In 1767, Ferguson published ‘An Essay on the History of Civil Society’. It received a mixed reception at the time. David Hume, who once claimed that Ferguson had “more genius than the rest,” was a critic, regarding it as “superficial.” Of course, that didn’t deter Ferguson – criticism from your peers is usually valued, if not necessarily overtly welcome. Ferguson’s main concern was with detailing the reality and consequences of human nature. He maintained that the forces of society are derived from an obscure and distant origin, proposing that they “arise before the date of philosophy, from the instincts, not the speculations of men.”
Ferguson argued that human behaviour is driven, not only by the peaceful pursuit of pleasure, but also, and indeed primarily, by a will to power (a theme also explored by Nietzsche), as well as aggressiveness, animosity and an instinctive desire for conflict and a susceptibility to corruption. Sounds to me like our human race. No matter how universal human attributes and instincts might be, the outcome of social interaction is by no means uniformity and harmony. The outcome might be conformity, yes, to an extent and for a time, but ultimately it leads inevitably to diversity and conflict.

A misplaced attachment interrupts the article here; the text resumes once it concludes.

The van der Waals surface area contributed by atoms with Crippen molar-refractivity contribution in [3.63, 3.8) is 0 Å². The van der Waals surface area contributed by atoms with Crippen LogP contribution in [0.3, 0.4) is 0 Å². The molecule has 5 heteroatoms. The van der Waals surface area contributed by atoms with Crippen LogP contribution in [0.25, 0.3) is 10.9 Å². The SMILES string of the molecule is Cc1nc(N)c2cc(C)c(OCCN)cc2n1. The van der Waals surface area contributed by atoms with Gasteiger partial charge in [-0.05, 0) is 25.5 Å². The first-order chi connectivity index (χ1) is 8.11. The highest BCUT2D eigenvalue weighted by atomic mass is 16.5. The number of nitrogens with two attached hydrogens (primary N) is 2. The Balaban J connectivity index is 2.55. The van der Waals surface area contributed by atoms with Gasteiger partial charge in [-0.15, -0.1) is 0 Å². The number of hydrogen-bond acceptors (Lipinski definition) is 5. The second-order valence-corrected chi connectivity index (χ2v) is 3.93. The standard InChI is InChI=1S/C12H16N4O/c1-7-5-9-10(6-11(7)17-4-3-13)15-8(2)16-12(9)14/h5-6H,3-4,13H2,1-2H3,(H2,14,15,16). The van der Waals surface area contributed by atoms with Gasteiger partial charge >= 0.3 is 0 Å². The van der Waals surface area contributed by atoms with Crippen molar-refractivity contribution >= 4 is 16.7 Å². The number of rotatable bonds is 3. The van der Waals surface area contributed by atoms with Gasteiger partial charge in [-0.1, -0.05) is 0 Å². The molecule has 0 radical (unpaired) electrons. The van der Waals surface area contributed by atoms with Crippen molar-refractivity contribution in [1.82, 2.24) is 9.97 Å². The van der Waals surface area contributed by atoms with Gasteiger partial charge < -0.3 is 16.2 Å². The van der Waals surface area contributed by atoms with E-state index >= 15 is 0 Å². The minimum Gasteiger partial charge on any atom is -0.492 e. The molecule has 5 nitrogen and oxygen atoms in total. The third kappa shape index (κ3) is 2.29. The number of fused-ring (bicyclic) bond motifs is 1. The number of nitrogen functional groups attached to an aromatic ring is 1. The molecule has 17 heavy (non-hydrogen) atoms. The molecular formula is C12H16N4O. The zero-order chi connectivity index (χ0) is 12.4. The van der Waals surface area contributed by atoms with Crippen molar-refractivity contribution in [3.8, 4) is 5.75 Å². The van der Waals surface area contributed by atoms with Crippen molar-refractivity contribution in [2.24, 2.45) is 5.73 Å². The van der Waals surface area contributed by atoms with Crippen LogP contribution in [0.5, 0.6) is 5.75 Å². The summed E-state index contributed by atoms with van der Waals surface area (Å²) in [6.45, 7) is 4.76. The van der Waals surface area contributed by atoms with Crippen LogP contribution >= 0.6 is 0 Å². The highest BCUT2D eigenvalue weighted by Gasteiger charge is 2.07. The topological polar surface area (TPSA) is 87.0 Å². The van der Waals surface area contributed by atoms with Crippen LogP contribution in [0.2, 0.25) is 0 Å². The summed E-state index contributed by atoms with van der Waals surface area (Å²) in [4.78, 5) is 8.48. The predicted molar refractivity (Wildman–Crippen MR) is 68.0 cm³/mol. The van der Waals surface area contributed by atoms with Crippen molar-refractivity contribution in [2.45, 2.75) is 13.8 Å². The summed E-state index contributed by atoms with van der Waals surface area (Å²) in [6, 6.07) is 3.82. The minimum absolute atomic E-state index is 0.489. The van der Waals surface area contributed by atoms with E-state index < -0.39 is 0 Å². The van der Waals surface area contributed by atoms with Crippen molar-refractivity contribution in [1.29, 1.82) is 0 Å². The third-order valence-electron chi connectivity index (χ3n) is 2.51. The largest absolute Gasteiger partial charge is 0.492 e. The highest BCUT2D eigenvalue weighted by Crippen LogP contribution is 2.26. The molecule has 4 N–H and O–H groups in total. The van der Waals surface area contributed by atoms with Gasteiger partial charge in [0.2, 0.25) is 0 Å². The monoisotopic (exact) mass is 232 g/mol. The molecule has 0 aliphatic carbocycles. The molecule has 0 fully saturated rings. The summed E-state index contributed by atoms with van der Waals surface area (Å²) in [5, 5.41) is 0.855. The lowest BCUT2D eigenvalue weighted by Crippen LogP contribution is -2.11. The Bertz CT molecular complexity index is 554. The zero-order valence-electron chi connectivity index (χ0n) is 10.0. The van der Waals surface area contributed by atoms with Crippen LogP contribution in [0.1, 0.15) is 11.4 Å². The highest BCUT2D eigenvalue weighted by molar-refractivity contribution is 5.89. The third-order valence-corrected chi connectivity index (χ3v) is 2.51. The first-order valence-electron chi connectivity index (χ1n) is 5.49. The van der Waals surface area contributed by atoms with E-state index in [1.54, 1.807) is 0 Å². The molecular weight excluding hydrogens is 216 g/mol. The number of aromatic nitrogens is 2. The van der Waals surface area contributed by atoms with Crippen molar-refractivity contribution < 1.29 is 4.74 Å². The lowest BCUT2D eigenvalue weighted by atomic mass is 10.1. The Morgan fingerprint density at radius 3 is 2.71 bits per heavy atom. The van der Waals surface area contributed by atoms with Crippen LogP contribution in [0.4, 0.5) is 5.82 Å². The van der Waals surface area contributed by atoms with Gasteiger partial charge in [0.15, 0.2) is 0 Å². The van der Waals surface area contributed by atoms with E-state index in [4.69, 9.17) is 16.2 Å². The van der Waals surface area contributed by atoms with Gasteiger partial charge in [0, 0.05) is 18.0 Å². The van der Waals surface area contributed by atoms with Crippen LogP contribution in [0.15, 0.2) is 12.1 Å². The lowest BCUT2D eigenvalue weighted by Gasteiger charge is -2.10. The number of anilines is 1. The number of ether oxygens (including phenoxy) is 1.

Here is Ferguson at his best on the subject:
“To overawe or intimidate or, when we cannot persuade with reason, to resist with fortitude, are the occupations which give its most animating exercise, and its greatest triumphs, to a vigorous mind; and he who has never struggled with his fellow-creatures, is a stranger to half the sentiments of mankind.”
His contribution of the idea of the division of labour, which directly influenced Adam Smith, stemmed from his musings on the progress of society, which, in the century preceding the industrial revolution, are revolutionary in themselves. He saw progress as being generated by the expansion of commerce and driven by greater productivity, which was in essence fuelled by the novel division, amongst the workforce, of the mechanical tasks of production. Such methods led to reduced costs and increased profits, voilà!
His ideas were the antithesis of communism and he was a realist where capitalism was concerned. That of division of labour inevitably resulted in inequality as he argued, “In every commercial state, notwithstanding any pretension to equal rights, the exaltation of a few must depress the many.” He also realised, astutely, that this also extended to political power.
Ferguson was a member of the Edinburgh Royal Society, which he helped to found, in 1783, and an honorary member of the Berlin Academy of Sciences. His fame as an historian rests on the 1783 publication of his narrative history of Rome, ‘History of the Progress and Termination of the Roman Republic’. As its title perhaps indicates, it was designed as a kind of introductory supplement to Edward Gibbon’s masterpiece. Later, in 1792, Ferguson published his collected lectures, entitled ‘Principles of Moral and Political Science’. In those two volumes, Ferguson advanced his idea of stoical ‘perfection’ and attempted to reconcile self-interest and universal benevolence.
Ferguson is also famous by association, as it was at his house, in 1787, that a chance meeting occurred between two Scots literary giants, Robert Burns and a young, starry-eyed Walter Scott. Despite suffering a stroke in 1780, Adam Ferguson lived to a grand old age and died in St. Andrews, on the 22nd of February, 1816.